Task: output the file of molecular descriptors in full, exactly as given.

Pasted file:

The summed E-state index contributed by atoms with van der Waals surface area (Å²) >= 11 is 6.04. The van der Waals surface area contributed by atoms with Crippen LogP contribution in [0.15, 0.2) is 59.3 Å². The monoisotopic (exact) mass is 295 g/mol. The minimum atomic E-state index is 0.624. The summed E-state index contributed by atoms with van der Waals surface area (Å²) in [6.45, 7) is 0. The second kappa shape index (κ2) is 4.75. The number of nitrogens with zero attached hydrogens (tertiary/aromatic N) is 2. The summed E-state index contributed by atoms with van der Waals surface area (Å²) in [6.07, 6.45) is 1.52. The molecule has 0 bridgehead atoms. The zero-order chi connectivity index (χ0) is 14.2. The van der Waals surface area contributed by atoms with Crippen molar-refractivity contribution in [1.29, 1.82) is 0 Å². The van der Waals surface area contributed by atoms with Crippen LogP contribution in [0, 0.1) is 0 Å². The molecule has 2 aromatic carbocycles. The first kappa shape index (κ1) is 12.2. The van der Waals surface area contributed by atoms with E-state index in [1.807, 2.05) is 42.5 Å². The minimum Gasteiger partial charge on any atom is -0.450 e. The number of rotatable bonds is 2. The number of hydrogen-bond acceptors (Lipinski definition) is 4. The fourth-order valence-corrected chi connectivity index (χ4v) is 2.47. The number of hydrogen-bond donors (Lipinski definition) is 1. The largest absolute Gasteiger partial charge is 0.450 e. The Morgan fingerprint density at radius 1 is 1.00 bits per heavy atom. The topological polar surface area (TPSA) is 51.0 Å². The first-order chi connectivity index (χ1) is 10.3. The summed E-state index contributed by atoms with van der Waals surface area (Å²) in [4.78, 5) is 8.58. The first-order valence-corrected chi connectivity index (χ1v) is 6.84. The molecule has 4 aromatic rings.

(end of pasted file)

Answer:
The summed E-state index contributed by atoms with van der Waals surface area (Å²) >= 11 is 6.04. The van der Waals surface area contributed by atoms with Crippen LogP contribution in [0.15, 0.2) is 59.3 Å². The monoisotopic (exact) mass is 295 g/mol. The minimum atomic E-state index is 0.624. The summed E-state index contributed by atoms with van der Waals surface area (Å²) in [6.45, 7) is 0. The second kappa shape index (κ2) is 4.75. The number of nitrogens with zero attached hydrogens (tertiary/aromatic N) is 2. The summed E-state index contributed by atoms with van der Waals surface area (Å²) in [6.07, 6.45) is 1.52. The molecule has 0 bridgehead atoms. The zero-order chi connectivity index (χ0) is 14.2. The van der Waals surface area contributed by atoms with Crippen molar-refractivity contribution in [1.29, 1.82) is 0 Å². The van der Waals surface area contributed by atoms with Crippen LogP contribution in [0, 0.1) is 0 Å². The molecule has 2 aromatic carbocycles. The first kappa shape index (κ1) is 12.2. The van der Waals surface area contributed by atoms with E-state index in [1.807, 2.05) is 42.5 Å². The minimum Gasteiger partial charge on any atom is -0.450 e. The number of rotatable bonds is 2. The number of hydrogen-bond acceptors (Lipinski definition) is 4. The fourth-order valence-corrected chi connectivity index (χ4v) is 2.47. The number of hydrogen-bond donors (Lipinski definition) is 1. The largest absolute Gasteiger partial charge is 0.450 e. The Morgan fingerprint density at radius 1 is 1.00 bits per heavy atom. The topological polar surface area (TPSA) is 51.0 Å². The first-order chi connectivity index (χ1) is 10.3. The summed E-state index contributed by atoms with van der Waals surface area (Å²) in [4.78, 5) is 8.58. The first-order valence-corrected chi connectivity index (χ1v) is 6.84. The molecule has 4 aromatic rings.